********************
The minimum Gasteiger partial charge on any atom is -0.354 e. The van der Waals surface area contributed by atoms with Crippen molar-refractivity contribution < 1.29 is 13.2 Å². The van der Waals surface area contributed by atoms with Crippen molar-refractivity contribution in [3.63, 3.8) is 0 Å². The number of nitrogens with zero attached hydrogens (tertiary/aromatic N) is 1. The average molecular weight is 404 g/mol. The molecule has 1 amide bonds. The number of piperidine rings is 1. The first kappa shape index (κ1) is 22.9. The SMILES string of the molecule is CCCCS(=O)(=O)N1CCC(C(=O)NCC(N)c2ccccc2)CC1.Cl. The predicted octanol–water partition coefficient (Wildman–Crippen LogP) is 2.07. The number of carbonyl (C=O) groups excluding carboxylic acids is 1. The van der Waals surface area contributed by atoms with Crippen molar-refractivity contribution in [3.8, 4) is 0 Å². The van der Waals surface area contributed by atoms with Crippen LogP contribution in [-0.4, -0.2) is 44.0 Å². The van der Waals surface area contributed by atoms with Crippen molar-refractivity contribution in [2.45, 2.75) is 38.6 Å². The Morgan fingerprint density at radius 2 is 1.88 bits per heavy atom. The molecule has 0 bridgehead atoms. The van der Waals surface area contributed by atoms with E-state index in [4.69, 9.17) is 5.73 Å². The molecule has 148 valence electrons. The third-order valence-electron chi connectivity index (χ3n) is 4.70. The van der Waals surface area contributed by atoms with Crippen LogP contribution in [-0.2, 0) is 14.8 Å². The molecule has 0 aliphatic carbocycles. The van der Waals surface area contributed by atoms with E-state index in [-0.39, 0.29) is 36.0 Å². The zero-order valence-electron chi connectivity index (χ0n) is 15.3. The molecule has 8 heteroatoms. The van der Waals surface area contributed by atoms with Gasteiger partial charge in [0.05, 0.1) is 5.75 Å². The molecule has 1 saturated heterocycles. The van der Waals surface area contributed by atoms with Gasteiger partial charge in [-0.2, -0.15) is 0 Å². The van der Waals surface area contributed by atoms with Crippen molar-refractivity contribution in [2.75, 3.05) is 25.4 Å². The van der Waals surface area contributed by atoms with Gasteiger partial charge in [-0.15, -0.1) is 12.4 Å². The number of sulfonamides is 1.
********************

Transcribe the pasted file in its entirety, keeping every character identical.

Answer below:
The minimum Gasteiger partial charge on any atom is -0.354 e. The van der Waals surface area contributed by atoms with Crippen molar-refractivity contribution < 1.29 is 13.2 Å². The van der Waals surface area contributed by atoms with Crippen molar-refractivity contribution in [3.63, 3.8) is 0 Å². The number of nitrogens with zero attached hydrogens (tertiary/aromatic N) is 1. The average molecular weight is 404 g/mol. The molecule has 1 amide bonds. The number of piperidine rings is 1. The first kappa shape index (κ1) is 22.9. The SMILES string of the molecule is CCCCS(=O)(=O)N1CCC(C(=O)NCC(N)c2ccccc2)CC1.Cl. The predicted octanol–water partition coefficient (Wildman–Crippen LogP) is 2.07. The number of carbonyl (C=O) groups excluding carboxylic acids is 1. The van der Waals surface area contributed by atoms with Crippen molar-refractivity contribution in [3.8, 4) is 0 Å². The van der Waals surface area contributed by atoms with Crippen LogP contribution in [-0.4, -0.2) is 44.0 Å². The van der Waals surface area contributed by atoms with Crippen molar-refractivity contribution in [2.45, 2.75) is 38.6 Å². The Morgan fingerprint density at radius 2 is 1.88 bits per heavy atom. The molecule has 0 bridgehead atoms. The van der Waals surface area contributed by atoms with E-state index in [4.69, 9.17) is 5.73 Å². The molecule has 148 valence electrons. The third-order valence-electron chi connectivity index (χ3n) is 4.70. The van der Waals surface area contributed by atoms with Crippen LogP contribution in [-0.2, 0) is 14.8 Å². The molecule has 0 aliphatic carbocycles. The van der Waals surface area contributed by atoms with E-state index in [-0.39, 0.29) is 36.0 Å². The zero-order valence-electron chi connectivity index (χ0n) is 15.3. The molecule has 8 heteroatoms. The van der Waals surface area contributed by atoms with Gasteiger partial charge in [0.05, 0.1) is 5.75 Å². The molecule has 1 saturated heterocycles. The van der Waals surface area contributed by atoms with Gasteiger partial charge in [-0.2, -0.15) is 0 Å². The van der Waals surface area contributed by atoms with Crippen molar-refractivity contribution in [2.75, 3.05) is 25.4 Å². The van der Waals surface area contributed by atoms with Gasteiger partial charge in [-0.15, -0.1) is 12.4 Å². The number of sulfonamides is 1.